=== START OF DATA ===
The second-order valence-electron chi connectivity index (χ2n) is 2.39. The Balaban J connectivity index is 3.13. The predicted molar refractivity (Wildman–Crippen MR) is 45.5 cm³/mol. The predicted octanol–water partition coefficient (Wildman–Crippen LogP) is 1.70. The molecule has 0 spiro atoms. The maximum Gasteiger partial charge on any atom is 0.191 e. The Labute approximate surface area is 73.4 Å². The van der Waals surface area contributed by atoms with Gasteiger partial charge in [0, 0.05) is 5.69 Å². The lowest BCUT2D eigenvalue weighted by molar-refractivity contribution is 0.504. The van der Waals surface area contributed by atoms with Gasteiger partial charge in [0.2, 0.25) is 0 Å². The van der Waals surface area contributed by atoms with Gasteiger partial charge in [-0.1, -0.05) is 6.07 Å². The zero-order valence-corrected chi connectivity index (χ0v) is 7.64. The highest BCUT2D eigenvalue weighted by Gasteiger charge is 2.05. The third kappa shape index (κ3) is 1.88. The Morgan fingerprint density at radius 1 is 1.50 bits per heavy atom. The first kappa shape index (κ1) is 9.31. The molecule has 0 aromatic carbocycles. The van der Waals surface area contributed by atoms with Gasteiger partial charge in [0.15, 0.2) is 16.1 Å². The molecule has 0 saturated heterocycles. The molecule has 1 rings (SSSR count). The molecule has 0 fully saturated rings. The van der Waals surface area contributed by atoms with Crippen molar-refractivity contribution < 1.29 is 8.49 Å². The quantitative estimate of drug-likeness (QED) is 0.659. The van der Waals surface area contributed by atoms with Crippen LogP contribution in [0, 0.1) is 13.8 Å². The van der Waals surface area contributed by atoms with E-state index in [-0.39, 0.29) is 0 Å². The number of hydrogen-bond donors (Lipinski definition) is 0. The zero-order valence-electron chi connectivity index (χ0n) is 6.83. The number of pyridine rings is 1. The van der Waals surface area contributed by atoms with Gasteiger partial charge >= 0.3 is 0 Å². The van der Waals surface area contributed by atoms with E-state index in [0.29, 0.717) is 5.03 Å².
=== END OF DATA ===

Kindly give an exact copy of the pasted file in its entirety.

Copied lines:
The second-order valence-electron chi connectivity index (χ2n) is 2.39. The Balaban J connectivity index is 3.13. The predicted molar refractivity (Wildman–Crippen MR) is 45.5 cm³/mol. The predicted octanol–water partition coefficient (Wildman–Crippen LogP) is 1.70. The molecule has 0 spiro atoms. The maximum Gasteiger partial charge on any atom is 0.191 e. The Labute approximate surface area is 73.4 Å². The van der Waals surface area contributed by atoms with Gasteiger partial charge in [0, 0.05) is 5.69 Å². The lowest BCUT2D eigenvalue weighted by molar-refractivity contribution is 0.504. The van der Waals surface area contributed by atoms with Gasteiger partial charge in [0.2, 0.25) is 0 Å². The van der Waals surface area contributed by atoms with Gasteiger partial charge in [-0.1, -0.05) is 6.07 Å². The zero-order valence-corrected chi connectivity index (χ0v) is 7.64. The highest BCUT2D eigenvalue weighted by Gasteiger charge is 2.05. The third kappa shape index (κ3) is 1.88. The Morgan fingerprint density at radius 1 is 1.50 bits per heavy atom. The first kappa shape index (κ1) is 9.31. The molecule has 0 aromatic carbocycles. The van der Waals surface area contributed by atoms with Gasteiger partial charge in [0.15, 0.2) is 16.1 Å². The molecule has 0 saturated heterocycles. The molecule has 1 rings (SSSR count). The molecule has 0 fully saturated rings. The van der Waals surface area contributed by atoms with Crippen molar-refractivity contribution < 1.29 is 8.49 Å². The quantitative estimate of drug-likeness (QED) is 0.659. The van der Waals surface area contributed by atoms with Crippen LogP contribution in [0, 0.1) is 13.8 Å². The van der Waals surface area contributed by atoms with E-state index in [-0.39, 0.29) is 0 Å². The number of hydrogen-bond donors (Lipinski definition) is 0. The zero-order valence-electron chi connectivity index (χ0n) is 6.83. The number of pyridine rings is 1. The van der Waals surface area contributed by atoms with Gasteiger partial charge >= 0.3 is 0 Å². The van der Waals surface area contributed by atoms with E-state index in [0.29, 0.717) is 5.03 Å².